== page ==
“Our experience has been really intense,” she explained. “Like most parents who have a child with a disability or a medical condition, you’re like, ‘This was not at all what I expected. This was so much more intense and there’s no road map for this.’”
Gentile remembers watching Parenthood with her husband Nate, a show depicting four siblings and each of their families. One of the sibling’s children has Asperger Syndrome. Watching the parents struggle made Gentile cry, but it also made her feel normalized. Isla hadn’t been diagnosed with autism yet, but her mother already knew. She could feel it.
Making the short film was a form of therapy for her that Gentile says she may have never found through traditional means. Acting out the ways that she and her family had dealt with the unknown, the way she and her husband work to communicate with their daughter. It was a relief.
“A lot of our life, it’s like she has so many meds on her and we’re just trying to clear that out to access her. The meds make it hard for her to communicate. Or, there’s even the feeling of total terror when she was in ICU,” she said.
“Once I got past whether or not we should tell our story, it was such a release to be able to do it. I think so often, because it’s so hard to articulate the experience, because it’s so complicated, you wind up struggling to communicate it to someone,” she added. “In making a film, it’s like a hand out to say, ‘Yeah, this is where we are’ and maybe to dispel some of the fear that people have of asking questions or trying to understand.”
The medium of film also helped to protect her daughter’s privacy. There was no need to bare it all to prove a point. Their experience was painted in nuanced moments, the things left unsaid.
“There’s stuff that is just really hard that I can’t share and that’s the beautiful thing about making a movie, there aren’t all of the words there. Some of it is being indicated without being incredibly explicit,” she said.
The 7-minute resulting short, “Between Us”, is a beautiful and moving letter from mother to daughter. It’s the first, she hopes, of an episodic series told from each family member’s perspective. Gentile and Mejia have submitted it to several film festivals.
“There’s not a lot of representation of families going through journeys like ours and that kind of goes back to my core value as an artist,” she said. “It’s really important to see representation of yourself in order to feel empowered in the world.”
The experience of getting back in front of the camera was a lesson Gentile has brought back to her teaching role and ongoing projects. In “Between Us” she was able to reacquaint herself with the vulnerability of communicating one’s own experience as well as, in the role of director, to be careful about not putting your own lens onto someone else’s story.
“I’m always being very reflective of my white privilege and making sure that I’m constantly checking myself and making sure that the narrative being told comes from whatever artist or student I’m working with, the story that they want to tell,” she said. “We’re talking about really vulnerable stuff like identity and what racism or oppression—or any sort of identity oppression—somebody experiences. It’s really important to, when you’re making art about it, let the person who is sharing their lived experience feel empowered.”
Gentile is adamant about using her role as a director, educator and mom to empower those around her, even if outside forces try to take that power away. As a woman making waves in film and theater, it’s something she has dealt with on her own. With the building power of Black Lives Matter and the #metoo movement, there has been an inspiring “collective awakening” that has helped her take her own power back.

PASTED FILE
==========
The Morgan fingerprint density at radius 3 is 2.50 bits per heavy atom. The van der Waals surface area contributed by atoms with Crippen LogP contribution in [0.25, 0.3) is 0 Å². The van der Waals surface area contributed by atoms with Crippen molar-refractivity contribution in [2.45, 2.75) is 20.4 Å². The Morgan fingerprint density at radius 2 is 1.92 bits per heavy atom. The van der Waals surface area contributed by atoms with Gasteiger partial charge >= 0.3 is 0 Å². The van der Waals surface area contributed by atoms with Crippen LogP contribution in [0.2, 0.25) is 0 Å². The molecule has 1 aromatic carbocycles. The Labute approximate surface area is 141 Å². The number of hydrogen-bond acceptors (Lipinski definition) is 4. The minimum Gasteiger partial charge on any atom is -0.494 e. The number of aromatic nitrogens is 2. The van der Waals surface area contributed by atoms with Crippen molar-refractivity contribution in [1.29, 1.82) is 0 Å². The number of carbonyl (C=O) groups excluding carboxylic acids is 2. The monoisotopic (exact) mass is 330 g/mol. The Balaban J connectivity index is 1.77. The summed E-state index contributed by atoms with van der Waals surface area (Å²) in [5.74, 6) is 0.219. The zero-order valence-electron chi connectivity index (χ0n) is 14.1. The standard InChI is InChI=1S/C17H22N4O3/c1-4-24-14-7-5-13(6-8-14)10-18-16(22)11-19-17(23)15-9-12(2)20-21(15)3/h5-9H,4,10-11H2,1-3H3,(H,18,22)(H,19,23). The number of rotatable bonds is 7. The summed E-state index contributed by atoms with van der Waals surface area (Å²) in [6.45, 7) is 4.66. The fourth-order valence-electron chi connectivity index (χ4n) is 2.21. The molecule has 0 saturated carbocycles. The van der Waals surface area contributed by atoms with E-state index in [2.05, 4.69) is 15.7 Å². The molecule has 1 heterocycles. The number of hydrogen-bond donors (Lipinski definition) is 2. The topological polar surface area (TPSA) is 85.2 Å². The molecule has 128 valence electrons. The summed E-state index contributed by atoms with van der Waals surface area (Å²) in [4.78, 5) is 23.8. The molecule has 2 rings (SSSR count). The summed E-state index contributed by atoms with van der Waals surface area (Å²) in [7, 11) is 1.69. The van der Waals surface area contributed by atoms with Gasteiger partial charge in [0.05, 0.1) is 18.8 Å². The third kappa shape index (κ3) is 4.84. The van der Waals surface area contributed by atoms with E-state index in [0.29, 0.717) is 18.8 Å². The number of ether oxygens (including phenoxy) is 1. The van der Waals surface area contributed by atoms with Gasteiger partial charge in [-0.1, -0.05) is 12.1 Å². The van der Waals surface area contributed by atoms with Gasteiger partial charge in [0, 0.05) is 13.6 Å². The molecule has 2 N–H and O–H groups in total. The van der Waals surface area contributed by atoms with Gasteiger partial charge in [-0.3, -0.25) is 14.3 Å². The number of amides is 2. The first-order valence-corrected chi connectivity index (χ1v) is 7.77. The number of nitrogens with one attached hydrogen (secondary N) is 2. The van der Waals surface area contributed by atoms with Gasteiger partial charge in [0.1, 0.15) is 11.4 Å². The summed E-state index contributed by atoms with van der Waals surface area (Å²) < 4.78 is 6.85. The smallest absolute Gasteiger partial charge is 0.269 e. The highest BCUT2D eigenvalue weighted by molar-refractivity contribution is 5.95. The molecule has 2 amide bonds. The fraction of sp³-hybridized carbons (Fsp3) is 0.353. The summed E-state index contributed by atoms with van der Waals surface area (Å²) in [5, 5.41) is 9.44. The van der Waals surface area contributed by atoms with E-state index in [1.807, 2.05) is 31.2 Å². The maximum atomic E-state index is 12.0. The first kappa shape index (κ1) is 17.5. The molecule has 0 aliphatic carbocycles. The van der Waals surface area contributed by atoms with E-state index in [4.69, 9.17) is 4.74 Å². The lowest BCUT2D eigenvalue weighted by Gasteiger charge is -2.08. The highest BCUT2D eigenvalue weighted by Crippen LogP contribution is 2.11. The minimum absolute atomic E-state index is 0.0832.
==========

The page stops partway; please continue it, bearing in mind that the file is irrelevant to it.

“I’m raising two little girls, that identify as girls, and I’m a teacher, so these people are constantly watching me—and watching things you don’t realize, like, ‘What are your boundaries?’ Showing my students that I take care of myself, speak up for myself, those messages that I’m not explicitly saying are really important,” she said.
“My parents raised me to think that I could do whatever I wanted, which is awesome, but it wasn’t true really. I think it took me a long time to understand that and in my misunderstanding of that, I didn’t develop the tools to speak up for myself when a lot of microaggressions were happening,” she explained.
“In the last couple of years, I’m always working to be a better ally and I’ve become a very fierce advocate for Isla. If it comes to Isla, I have no problem saying or doing whatever. But I’ve never been that for myself.” I think in watching the patriarchy get smashed, it’s made me very reflective of all the little ways that I’ve constantly said, ‘Is this OK? Are you happy with me? Is this comfortable?’ People pleasing. At first it was really scary but with this collective of women doing it together, it feels less scary.”
As her students learn to communicate their identity and share their stories with each other, Gentile has watched some of society’s most harmful constructs shake and begin to dismantle.
“I think we’re at a really scary time but also a really critical, potentially exciting turning point where a lot of space is about to be reclaimed. I feel like we’re seeing the dying battle cry of white male patriarchy. You’re seeing this beautiful uprising of people saying, ‘That’s enough of that way of doing things,’” she said. “What people do in small spaces… is just as important, in a totally different way, as a massive march. Those conversations are where change happens. Part of it is just having an investment in each other. Sometimes we see people who do not feel like it’s their issue.”
One way to approach change on a small scale, Gentile believes, is through communicating our own stories and taking the time to recognize and explore someone else’s.
“The thing that I love about film and theater is it asks us to listen and to pay witness to someone’s lived experience that may be different from our own. And in listening and paying witness we begin to build bridges, we begin to heal.”